#634 : Visiting the Royal Necropolis Shah I Zinda in Samarkand

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#634 : Visiting the Royal Necropolis Shah I Zinda in Samarkand

Idea #634 – Visiting the Royal Necropolis Shah I Zinda in Samarkand

Shah-e-Zindeh (Persian: شاه زنده, meaning “living king”) is a necropolis northeast of Samarkand, made up of many mausoleums, the oldest of which date back to the 11th century. The necropolis Chah e Zindeh was built on the site of the tomb of Koussam Ibn Abbas, cousin of the Prophet Muhammad. Important personalities wanted to be buried near the tomb of this character in order to benefit from his blessing. A destruction of the site, with the exception of the tomb of Koussam Ibn Abbas, took place during the Mongol invasions. The Timurid aristocracy continued the tradition and built mausoleums on this site, often on ruins of ancient monuments. The facades of the portals of the mausoleums are generally richly decorated: glazed and carved ceramics, enamelled bricks, calligraphic inscriptions in Arabic and Persian, floral and geometric drawings.
Ulugh Beg built a large pishtak at the southern end of the necropolis; at this entrance there is also a mosque and medresa Davlet Kouchbegi (1813). We find further the vast mausoleum of Qadi-Zadeh Roumi (1420-1425), comprising two rooms, surmounted by tall blue cupolas. The name attributed to this mausoleum is related to the fact that it could be the tomb of Qadi-Zadeh Rumi, astronomer, although it was found, in fact, that the bones of two women. Two mausoleums are then arranged face to face: the mausoleum of Emir Hussein (1376), and the mausoleum of Emir Zadé (1386) before leaving room for two other mausoleums with particularly rich decoration: the mausoleum Chadi Moulk Aka, niece of Tamerlane, the first Timurid edifice of Samarkand, and the mausoleum Chirin Bika Aka, sister of Tamerlane. This mausoleum has a cupola whose base has 16 sides. The openings under the cupola are closed by a stucco assembly, completed by glasses of different colors. The interior walls are finely decorated. Behind this mausoleum is the octagonal mausoleum, dating from the 15th century, whose form refers to a tradition little used in the region. Further, after mausoleums remained anonymous, on the left, we can see the mausoleum Ali Nassafi (about 1385), named after his architect, with starred decorations on the outside decorations stalactites inside .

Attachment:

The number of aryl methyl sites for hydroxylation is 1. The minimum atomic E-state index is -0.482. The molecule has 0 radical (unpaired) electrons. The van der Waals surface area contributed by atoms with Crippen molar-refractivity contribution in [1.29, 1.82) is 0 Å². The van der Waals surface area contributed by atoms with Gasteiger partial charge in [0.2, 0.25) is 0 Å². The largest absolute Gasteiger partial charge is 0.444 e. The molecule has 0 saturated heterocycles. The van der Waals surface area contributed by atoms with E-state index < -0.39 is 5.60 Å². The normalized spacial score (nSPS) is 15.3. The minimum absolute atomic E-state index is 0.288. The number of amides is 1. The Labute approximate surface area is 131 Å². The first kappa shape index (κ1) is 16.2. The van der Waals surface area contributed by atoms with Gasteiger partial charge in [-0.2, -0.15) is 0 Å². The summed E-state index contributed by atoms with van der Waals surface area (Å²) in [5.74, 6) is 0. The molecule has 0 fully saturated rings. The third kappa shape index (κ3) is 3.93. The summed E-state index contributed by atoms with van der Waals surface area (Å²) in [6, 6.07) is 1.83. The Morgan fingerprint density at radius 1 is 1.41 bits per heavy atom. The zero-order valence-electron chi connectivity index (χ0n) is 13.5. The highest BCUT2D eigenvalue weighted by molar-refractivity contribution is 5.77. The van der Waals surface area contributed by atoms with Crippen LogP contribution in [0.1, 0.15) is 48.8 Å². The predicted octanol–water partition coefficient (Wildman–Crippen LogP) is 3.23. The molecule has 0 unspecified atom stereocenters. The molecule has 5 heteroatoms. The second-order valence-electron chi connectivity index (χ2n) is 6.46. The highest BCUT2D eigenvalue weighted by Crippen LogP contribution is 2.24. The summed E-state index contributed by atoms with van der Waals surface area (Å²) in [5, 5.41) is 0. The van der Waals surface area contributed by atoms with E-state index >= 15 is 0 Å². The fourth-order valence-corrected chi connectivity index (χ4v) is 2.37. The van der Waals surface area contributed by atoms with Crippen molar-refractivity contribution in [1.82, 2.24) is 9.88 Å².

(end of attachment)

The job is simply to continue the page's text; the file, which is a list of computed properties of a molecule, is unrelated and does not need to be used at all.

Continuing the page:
Next came the Mausoleum Ulug Sultan Begum (about 1385), then the mausoleum of Emir Bourondouk, General of Tamerlane. On the same side, we find the mosque and the mausoleum of Touman Aka (1404-1405), wife of Tamerlane, the mausoleum Khodja Ahmed (around 1350, so one of the oldest, which could serve as a model for the rest of the necropolis) and the mausoleum of Koutloug Aka (1361), another wife of Tamerlane. All these buildings are cubic in shape, bearing a sphero-conical dome resting on high drums, with facades with portals decorated with muqarnas, covered with finely decorated ceramics. Finally, the vault of a portico leads to the mosque Koussam Ibn Abbas, consisting of a rectangle with three cupolas. The mihrab is decorated with a mosaic of blue faience. The pilgrim’s room, decorated with glazed tiles, is surmounted by a cupola divided into eight different panels; the tomb of Koussam Ibn Abbas in the death chamber, is covered with colorful majolica. It is not directly accessible to the visit, still active for pilgrims. 

video

Where is it ?

Nécropole Shah I Zinda, Samarcande, Ouzbekistan

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